Protesters showed up at the home of Los Angeles Democratic Mayor Eric Garcetti on Thursday night hours after he signed a new anti-camping law that prohibits people from pitching tents near homeless shelters, daycare centers, schools, under- and overpasses, freeways, libraries, and parks.

According to the Los Angeles Police Department, the action started peacefully at about 7:30 p.m. with about 50 demonstrators. Hours later, officers in riot gear were reportedly deployed to disperse the crowd.

“No one was in danger. Our role last night was to facilitate a peaceful protest and make sure that everyone’s First Amendment rights were protected,” said LAPD Lt. Rex Ingram, per CBSLA. “Unfortunately around midnight, they were a little bit loud and boisterous, and were getting a little out of hand, and that’s why we decided to give them a dispersal order.”

Police made no arrests and said there were no confrontations.

According to CBSLA, “some damage was left to the property, including vulgar graffiti on the outer pillars that were covered up with paper to be cleaned up later Friday morning.” Lt. Ingram told the outlet there was also “a bunch of toilet paper on the trees” and that a felony vandalism investigation was underway.

Damage also included broken windows, a report broadcast on KFI radio said.

Video from the scene appeared to show protesters taunting police officers.

The Los Angeles Daily News reported, “Protesters called on Garcetti to rescind his signature and to veto the ordinance, a move that remains unlikely as all but two of the 15 City Council members voted in favor of the law.”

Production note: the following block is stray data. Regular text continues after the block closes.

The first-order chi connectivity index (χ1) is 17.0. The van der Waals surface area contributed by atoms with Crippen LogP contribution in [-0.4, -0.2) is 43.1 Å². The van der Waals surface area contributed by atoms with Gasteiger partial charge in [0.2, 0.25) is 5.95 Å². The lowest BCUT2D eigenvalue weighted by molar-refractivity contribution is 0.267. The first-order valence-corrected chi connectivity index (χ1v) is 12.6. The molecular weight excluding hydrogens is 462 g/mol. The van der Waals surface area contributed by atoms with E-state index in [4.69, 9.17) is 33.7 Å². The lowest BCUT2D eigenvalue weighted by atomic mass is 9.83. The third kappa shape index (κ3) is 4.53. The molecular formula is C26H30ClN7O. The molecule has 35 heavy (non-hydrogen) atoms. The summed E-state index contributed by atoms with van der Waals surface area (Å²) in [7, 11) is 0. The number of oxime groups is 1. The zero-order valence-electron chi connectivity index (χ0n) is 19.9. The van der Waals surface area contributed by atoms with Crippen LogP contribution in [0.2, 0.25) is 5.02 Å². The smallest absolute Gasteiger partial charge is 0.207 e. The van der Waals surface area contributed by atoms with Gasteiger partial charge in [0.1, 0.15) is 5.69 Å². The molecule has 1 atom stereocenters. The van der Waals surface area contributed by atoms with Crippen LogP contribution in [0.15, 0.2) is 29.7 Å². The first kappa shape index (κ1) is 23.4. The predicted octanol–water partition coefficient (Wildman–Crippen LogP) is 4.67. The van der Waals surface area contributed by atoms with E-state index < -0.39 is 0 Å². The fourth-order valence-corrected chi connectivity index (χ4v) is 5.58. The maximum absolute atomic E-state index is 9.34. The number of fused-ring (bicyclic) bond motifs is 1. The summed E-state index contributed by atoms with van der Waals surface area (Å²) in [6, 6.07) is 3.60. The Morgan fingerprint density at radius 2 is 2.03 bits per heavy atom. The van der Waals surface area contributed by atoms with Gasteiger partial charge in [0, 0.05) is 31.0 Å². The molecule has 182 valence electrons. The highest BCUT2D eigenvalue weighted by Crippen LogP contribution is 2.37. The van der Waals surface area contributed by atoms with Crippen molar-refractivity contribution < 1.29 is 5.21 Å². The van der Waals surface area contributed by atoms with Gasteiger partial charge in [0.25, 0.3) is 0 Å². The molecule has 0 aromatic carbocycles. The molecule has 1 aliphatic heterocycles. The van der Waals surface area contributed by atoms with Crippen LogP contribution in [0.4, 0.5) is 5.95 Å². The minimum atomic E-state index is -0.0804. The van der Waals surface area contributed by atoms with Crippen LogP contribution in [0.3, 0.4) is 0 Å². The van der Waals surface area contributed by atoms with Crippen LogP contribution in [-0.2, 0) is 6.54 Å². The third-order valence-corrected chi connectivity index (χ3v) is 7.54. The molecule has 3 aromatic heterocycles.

More details from The L.A. Daily News:

Water bottles and snacks were stacked alongside a speaker that played Lil Nas X’s new single, Industry Baby. Some protesters shinned flashlights onto the mansion, projecting silhouettes of people holding up the middle finger…

It was not known whether Garcetti was actually home Thursday evening. Garcetti signed the anti-camping law just weeks after President Joe Biden tapped the mayor to work as ambassador to India.

Homeless advocates claim the new restrictions “criminalize” homelessness. An analysis by UCLA researchers estimated that camping could be off-limits in at least 40% of the city under the new policy. They concluded that transients could have difficulties complying with the law due to a lack of housing and shelters in L.A.

The ordinance also bans occupying space within ten feet of a driveway, five feet of a building entrance or exit, or two feet of any fire hydrant. In addition, the new rules limit the role of law enforcement and rely on voluntary compliance from transients.

The two councilmembers that opposed the measure, Mike Bonin and Nithya Raman, are the targets of recall drives seeking to remove them from office primarily over their approaches to homelessness and crime.

The ordinance goes into effect in late August.

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